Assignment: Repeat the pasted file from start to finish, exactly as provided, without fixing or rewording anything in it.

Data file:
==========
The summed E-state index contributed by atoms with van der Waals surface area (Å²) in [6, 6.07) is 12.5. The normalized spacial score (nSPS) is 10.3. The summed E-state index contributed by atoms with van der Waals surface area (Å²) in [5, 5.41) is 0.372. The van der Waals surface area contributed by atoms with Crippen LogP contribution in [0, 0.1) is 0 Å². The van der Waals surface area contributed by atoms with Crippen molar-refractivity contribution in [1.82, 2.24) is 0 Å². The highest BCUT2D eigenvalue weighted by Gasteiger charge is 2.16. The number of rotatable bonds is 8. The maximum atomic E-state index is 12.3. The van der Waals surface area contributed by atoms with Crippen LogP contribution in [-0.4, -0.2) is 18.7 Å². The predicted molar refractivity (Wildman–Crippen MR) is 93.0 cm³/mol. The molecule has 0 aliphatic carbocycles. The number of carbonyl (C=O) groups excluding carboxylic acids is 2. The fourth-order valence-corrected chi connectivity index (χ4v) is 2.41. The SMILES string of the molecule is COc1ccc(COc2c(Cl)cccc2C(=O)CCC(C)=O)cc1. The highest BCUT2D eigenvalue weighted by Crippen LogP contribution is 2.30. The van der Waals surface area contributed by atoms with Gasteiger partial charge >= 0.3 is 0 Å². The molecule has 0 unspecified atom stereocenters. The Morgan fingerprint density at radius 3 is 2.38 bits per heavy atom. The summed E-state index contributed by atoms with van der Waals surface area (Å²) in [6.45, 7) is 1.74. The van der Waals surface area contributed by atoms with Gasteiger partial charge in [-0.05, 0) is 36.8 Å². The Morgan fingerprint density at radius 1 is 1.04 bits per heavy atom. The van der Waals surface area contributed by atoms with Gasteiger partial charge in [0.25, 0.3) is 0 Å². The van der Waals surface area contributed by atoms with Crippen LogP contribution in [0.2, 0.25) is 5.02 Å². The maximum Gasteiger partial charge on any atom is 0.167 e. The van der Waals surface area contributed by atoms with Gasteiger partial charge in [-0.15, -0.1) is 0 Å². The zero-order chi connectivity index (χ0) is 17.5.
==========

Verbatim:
The summed E-state index contributed by atoms with van der Waals surface area (Å²) in [6, 6.07) is 12.5. The normalized spacial score (nSPS) is 10.3. The summed E-state index contributed by atoms with van der Waals surface area (Å²) in [5, 5.41) is 0.372. The van der Waals surface area contributed by atoms with Crippen LogP contribution in [0, 0.1) is 0 Å². The van der Waals surface area contributed by atoms with Crippen molar-refractivity contribution in [1.82, 2.24) is 0 Å². The highest BCUT2D eigenvalue weighted by Gasteiger charge is 2.16. The number of rotatable bonds is 8. The maximum atomic E-state index is 12.3. The van der Waals surface area contributed by atoms with Crippen LogP contribution in [-0.4, -0.2) is 18.7 Å². The predicted molar refractivity (Wildman–Crippen MR) is 93.0 cm³/mol. The molecule has 0 aliphatic carbocycles. The number of carbonyl (C=O) groups excluding carboxylic acids is 2. The fourth-order valence-corrected chi connectivity index (χ4v) is 2.41. The SMILES string of the molecule is COc1ccc(COc2c(Cl)cccc2C(=O)CCC(C)=O)cc1. The highest BCUT2D eigenvalue weighted by Crippen LogP contribution is 2.30. The van der Waals surface area contributed by atoms with Gasteiger partial charge >= 0.3 is 0 Å². The molecule has 0 unspecified atom stereocenters. The Morgan fingerprint density at radius 3 is 2.38 bits per heavy atom. The summed E-state index contributed by atoms with van der Waals surface area (Å²) in [6.45, 7) is 1.74. The van der Waals surface area contributed by atoms with Gasteiger partial charge in [-0.05, 0) is 36.8 Å². The Morgan fingerprint density at radius 1 is 1.04 bits per heavy atom. The van der Waals surface area contributed by atoms with Gasteiger partial charge in [0.25, 0.3) is 0 Å². The van der Waals surface area contributed by atoms with Crippen LogP contribution in [0.2, 0.25) is 5.02 Å². The maximum Gasteiger partial charge on any atom is 0.167 e. The van der Waals surface area contributed by atoms with Gasteiger partial charge in [-0.15, -0.1) is 0 Å². The zero-order chi connectivity index (χ0) is 17.5.